NATCA created the Sentinel of Safety Award as a way to honor aviation leaders outside NATCA who have displayed outstanding achievement in the advancement of aviation safety. The award is presented annually at NATCA's Communicating for Safety conference and was renamed the James L. Oberstar Sentinel of Safety Award in honor of the tireless advocate for aviation, air traffic control, and NATCA during his tenure in Congress and as the Chairman of the House Transportation and Infrastructure Committee. In March 2017, NATCA President Paul Rinaldi and Executive Vice President Trish Gilbert presented the award to FAA Administrator Michael Huerta.
|NATCA President Paul Rinaldi and Executive Vice President Trish Gilbert honor FAA Administrator Michael Huerta with the James L. Oberstar Sentinel of Safety Award.|
Rinaldi explained that under Huerta’s term as Administrator, the relationship between NATCA and the FAA has come far. Rinaldi said that we have built a culture of collaboration that has enabled us to make progress on NextGen, strengthen the workforce at the local and regional levels as well as at FAA headquarters, and ultimately enhance the safety of the National Airspace System (NAS).
Administrator Huerta is the first Administrator to come to the Archie League Medal of Safety awards banquet, and he has attended every year he has been Deputy Administrator, Acting Administrator, or Administrator. Rinaldi said this embodies Huerta’s commitment to the work that aviation safety professionals do each and every day.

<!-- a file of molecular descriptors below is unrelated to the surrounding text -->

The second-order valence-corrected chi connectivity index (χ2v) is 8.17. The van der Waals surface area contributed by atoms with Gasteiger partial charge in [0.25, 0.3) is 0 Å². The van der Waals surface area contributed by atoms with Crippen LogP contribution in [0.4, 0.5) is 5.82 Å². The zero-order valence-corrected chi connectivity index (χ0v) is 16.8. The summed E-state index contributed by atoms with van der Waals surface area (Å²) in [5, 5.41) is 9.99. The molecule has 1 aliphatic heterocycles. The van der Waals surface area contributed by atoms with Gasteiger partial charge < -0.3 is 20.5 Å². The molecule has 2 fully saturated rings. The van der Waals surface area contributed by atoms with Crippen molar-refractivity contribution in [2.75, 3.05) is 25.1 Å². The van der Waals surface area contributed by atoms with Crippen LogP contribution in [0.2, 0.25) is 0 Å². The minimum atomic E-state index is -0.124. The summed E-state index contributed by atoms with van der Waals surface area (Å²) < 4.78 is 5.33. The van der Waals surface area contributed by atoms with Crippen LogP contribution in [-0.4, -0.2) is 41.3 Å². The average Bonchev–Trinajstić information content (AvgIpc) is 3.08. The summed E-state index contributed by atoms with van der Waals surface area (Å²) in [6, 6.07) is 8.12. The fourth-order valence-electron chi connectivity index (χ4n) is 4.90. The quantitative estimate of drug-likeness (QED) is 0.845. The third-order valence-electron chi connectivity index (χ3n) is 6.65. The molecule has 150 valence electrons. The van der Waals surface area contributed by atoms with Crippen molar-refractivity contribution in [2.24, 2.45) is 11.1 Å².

“I can’t really say that I can take credit for the amazing things that we’ve accomplished because we have done so much together,” said Huerta. “Our ability to go so many years with this incredible safety record is due to the work of all of you.”
|The honor of the James L. Oberstar Sentinel of Safety Award was a surprise to FAA Administrator Michael Huerta.|
Huerta said that on any given day, thousands of people are getting on airplanes and they are thinking about a lot of things — whether the bag is going make it, what the TSA line is like, will that kid ever shut up — but if you think about it, they’re not worrying about whether it’s safe.
“It’s gotten to the point where the public doesn’t even think about it — but we know that we have to be vigilant each and every day to ensure the system we love so much is the safest it can possibly be,” Huerta said. “Thank you for all that you do and thank you for this. It means a great deal to me.”